Sunday, September 4, 2016

Burning Prairie

Much of Carleton College’s lower arboretum is converted to prairie. This process involves periodic burning. Native prairie plants tend to be fire resistant, while invasives do not survive. In the early Spring, the blackened earth warms the ground, promoting early growth. Carleton burns the prairies on more or less of a four-year rotation (Braker, pers. com). Carleton is doing a good job—the prairie appears to be healthy and a number of prairie birds have returned to the area. There can be too much of a good thing. Pyle (2010) warns of “overzealous” prairie burning. He writes that burning Leadplant is lethal to three species of butterfly and at least one moth. If prairies are burned too often or too extensively, the native Lepidoptera do not survive.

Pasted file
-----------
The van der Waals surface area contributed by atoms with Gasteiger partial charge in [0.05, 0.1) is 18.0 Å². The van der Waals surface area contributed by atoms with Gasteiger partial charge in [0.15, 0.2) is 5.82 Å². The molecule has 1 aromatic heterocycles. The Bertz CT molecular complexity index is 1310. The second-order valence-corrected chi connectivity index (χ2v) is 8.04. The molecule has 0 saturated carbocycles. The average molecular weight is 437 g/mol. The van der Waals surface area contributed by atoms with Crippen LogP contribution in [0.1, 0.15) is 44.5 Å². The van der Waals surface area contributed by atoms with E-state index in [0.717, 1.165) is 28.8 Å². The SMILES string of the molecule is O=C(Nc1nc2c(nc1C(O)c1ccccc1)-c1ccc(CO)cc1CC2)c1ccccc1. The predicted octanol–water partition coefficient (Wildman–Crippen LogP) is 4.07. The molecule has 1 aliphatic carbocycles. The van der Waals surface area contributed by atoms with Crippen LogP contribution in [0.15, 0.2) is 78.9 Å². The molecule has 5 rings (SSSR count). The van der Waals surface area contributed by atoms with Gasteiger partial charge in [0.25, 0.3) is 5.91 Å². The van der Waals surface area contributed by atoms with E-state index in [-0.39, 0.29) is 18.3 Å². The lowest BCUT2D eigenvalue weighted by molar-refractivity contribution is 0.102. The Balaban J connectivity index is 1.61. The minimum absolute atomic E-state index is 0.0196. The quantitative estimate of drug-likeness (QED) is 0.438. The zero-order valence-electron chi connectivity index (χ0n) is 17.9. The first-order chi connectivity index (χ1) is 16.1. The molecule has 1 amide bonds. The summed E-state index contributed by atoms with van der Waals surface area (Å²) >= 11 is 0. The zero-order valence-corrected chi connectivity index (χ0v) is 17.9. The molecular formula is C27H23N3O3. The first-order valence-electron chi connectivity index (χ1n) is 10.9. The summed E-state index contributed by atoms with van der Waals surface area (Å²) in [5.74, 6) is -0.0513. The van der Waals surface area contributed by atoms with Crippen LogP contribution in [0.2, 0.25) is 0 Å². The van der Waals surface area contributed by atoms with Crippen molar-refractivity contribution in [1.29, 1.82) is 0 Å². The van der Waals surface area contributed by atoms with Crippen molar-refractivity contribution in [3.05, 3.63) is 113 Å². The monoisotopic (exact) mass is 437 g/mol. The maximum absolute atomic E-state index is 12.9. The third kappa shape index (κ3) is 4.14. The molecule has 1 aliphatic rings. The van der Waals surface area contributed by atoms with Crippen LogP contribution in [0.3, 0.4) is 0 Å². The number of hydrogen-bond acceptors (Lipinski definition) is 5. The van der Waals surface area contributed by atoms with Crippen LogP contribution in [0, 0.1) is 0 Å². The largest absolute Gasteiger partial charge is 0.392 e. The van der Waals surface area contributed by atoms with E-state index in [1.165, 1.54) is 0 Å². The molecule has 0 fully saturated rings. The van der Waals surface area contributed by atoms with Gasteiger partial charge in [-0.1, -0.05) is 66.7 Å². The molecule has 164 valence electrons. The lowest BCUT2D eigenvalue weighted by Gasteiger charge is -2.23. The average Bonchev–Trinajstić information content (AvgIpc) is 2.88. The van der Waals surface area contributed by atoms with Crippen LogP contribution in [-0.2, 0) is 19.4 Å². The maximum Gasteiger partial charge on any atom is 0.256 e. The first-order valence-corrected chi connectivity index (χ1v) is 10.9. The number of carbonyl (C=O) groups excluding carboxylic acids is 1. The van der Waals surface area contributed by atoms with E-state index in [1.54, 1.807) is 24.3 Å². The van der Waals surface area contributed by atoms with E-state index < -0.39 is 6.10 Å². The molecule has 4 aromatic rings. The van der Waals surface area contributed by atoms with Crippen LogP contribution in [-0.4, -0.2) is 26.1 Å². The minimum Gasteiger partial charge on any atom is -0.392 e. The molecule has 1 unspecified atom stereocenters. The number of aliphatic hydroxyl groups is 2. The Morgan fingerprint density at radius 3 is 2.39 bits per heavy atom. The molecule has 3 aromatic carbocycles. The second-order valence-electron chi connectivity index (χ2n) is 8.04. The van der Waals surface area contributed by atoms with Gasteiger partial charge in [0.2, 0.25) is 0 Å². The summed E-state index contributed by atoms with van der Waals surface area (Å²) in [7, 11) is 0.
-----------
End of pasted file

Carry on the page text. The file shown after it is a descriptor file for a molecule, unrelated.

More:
On 22 April  2016, Erika and I came upon a fire crew maintaining the prairie. A Red-tailed Hawk oversaw the project. The raptor flew back and forth over the burned grassland. Presumably the hawk searched for small mammals displaced by the flames.

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